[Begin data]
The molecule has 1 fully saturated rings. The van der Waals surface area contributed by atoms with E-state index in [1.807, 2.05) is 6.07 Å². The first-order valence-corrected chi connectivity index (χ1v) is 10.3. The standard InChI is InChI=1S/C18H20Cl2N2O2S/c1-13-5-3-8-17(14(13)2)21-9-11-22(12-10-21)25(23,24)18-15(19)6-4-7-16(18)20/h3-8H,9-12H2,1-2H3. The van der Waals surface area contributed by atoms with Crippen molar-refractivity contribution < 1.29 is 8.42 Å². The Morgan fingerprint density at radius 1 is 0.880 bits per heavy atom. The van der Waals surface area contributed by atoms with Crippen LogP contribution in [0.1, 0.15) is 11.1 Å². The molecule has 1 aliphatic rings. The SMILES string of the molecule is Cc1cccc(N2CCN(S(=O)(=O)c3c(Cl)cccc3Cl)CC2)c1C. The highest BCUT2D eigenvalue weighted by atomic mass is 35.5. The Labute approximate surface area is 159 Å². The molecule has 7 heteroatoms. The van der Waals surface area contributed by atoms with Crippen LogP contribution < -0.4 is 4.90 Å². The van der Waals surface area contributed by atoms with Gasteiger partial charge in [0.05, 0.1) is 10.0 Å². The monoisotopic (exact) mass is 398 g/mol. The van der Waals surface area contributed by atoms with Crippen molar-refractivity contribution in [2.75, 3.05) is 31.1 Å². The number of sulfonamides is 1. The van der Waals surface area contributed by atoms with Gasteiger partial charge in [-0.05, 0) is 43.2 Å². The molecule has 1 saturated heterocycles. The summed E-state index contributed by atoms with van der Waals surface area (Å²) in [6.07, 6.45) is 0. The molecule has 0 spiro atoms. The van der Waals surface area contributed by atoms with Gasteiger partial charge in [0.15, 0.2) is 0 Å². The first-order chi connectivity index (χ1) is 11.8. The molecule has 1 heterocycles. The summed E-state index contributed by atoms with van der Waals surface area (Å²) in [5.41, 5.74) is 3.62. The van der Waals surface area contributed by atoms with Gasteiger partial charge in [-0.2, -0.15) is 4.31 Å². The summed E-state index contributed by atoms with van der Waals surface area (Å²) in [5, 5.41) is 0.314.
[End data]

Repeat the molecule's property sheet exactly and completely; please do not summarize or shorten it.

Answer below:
The molecule has 1 fully saturated rings. The van der Waals surface area contributed by atoms with E-state index in [1.807, 2.05) is 6.07 Å². The first-order valence-corrected chi connectivity index (χ1v) is 10.3. The standard InChI is InChI=1S/C18H20Cl2N2O2S/c1-13-5-3-8-17(14(13)2)21-9-11-22(12-10-21)25(23,24)18-15(19)6-4-7-16(18)20/h3-8H,9-12H2,1-2H3. The van der Waals surface area contributed by atoms with Crippen molar-refractivity contribution < 1.29 is 8.42 Å². The Morgan fingerprint density at radius 1 is 0.880 bits per heavy atom. The van der Waals surface area contributed by atoms with Crippen LogP contribution in [0.1, 0.15) is 11.1 Å². The molecule has 1 aliphatic rings. The SMILES string of the molecule is Cc1cccc(N2CCN(S(=O)(=O)c3c(Cl)cccc3Cl)CC2)c1C. The highest BCUT2D eigenvalue weighted by atomic mass is 35.5. The Labute approximate surface area is 159 Å². The molecule has 7 heteroatoms. The van der Waals surface area contributed by atoms with Crippen LogP contribution < -0.4 is 4.90 Å². The van der Waals surface area contributed by atoms with Gasteiger partial charge in [0.05, 0.1) is 10.0 Å². The monoisotopic (exact) mass is 398 g/mol. The van der Waals surface area contributed by atoms with Crippen molar-refractivity contribution in [2.75, 3.05) is 31.1 Å². The number of sulfonamides is 1. The van der Waals surface area contributed by atoms with Gasteiger partial charge in [-0.05, 0) is 43.2 Å². The molecule has 1 saturated heterocycles. The summed E-state index contributed by atoms with van der Waals surface area (Å²) in [6.07, 6.45) is 0. The molecule has 0 spiro atoms. The van der Waals surface area contributed by atoms with Gasteiger partial charge in [0.15, 0.2) is 0 Å². The first-order chi connectivity index (χ1) is 11.8. The molecule has 1 heterocycles. The summed E-state index contributed by atoms with van der Waals surface area (Å²) in [5.41, 5.74) is 3.62. The van der Waals surface area contributed by atoms with Gasteiger partial charge in [-0.2, -0.15) is 4.31 Å². The summed E-state index contributed by atoms with van der Waals surface area (Å²) in [5, 5.41) is 0.314.